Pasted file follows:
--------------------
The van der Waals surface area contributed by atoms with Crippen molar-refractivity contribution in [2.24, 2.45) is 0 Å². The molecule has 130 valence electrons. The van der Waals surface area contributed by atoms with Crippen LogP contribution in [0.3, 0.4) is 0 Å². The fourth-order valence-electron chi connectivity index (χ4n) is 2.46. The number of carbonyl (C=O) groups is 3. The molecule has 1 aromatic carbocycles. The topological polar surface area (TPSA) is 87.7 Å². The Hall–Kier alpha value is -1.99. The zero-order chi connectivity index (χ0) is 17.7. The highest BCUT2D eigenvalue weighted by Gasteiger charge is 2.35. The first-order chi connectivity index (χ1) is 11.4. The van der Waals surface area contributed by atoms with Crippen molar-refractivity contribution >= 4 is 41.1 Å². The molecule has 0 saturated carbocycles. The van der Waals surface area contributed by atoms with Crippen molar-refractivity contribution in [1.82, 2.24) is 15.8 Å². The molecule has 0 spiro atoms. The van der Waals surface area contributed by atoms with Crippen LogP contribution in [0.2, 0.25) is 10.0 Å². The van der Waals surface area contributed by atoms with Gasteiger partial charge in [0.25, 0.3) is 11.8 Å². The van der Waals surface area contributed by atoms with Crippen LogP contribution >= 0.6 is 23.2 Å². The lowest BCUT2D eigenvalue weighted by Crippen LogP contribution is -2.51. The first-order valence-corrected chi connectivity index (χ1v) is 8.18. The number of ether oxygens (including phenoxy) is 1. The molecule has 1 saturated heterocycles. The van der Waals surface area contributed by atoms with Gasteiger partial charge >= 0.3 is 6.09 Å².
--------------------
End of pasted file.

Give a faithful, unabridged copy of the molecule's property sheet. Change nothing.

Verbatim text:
The van der Waals surface area contributed by atoms with Crippen molar-refractivity contribution in [2.24, 2.45) is 0 Å². The molecule has 130 valence electrons. The van der Waals surface area contributed by atoms with Crippen LogP contribution in [0.3, 0.4) is 0 Å². The fourth-order valence-electron chi connectivity index (χ4n) is 2.46. The number of carbonyl (C=O) groups is 3. The molecule has 1 aromatic carbocycles. The topological polar surface area (TPSA) is 87.7 Å². The Hall–Kier alpha value is -1.99. The zero-order chi connectivity index (χ0) is 17.7. The highest BCUT2D eigenvalue weighted by Gasteiger charge is 2.35. The first-order chi connectivity index (χ1) is 11.4. The van der Waals surface area contributed by atoms with Crippen molar-refractivity contribution >= 4 is 41.1 Å². The molecule has 0 saturated carbocycles. The van der Waals surface area contributed by atoms with Crippen molar-refractivity contribution in [1.82, 2.24) is 15.8 Å². The molecule has 0 spiro atoms. The van der Waals surface area contributed by atoms with Crippen LogP contribution in [0.2, 0.25) is 10.0 Å². The van der Waals surface area contributed by atoms with Gasteiger partial charge in [0.25, 0.3) is 11.8 Å². The van der Waals surface area contributed by atoms with Crippen LogP contribution >= 0.6 is 23.2 Å². The lowest BCUT2D eigenvalue weighted by Crippen LogP contribution is -2.51. The first-order valence-corrected chi connectivity index (χ1v) is 8.18. The number of ether oxygens (including phenoxy) is 1. The molecule has 1 saturated heterocycles. The van der Waals surface area contributed by atoms with Gasteiger partial charge >= 0.3 is 6.09 Å².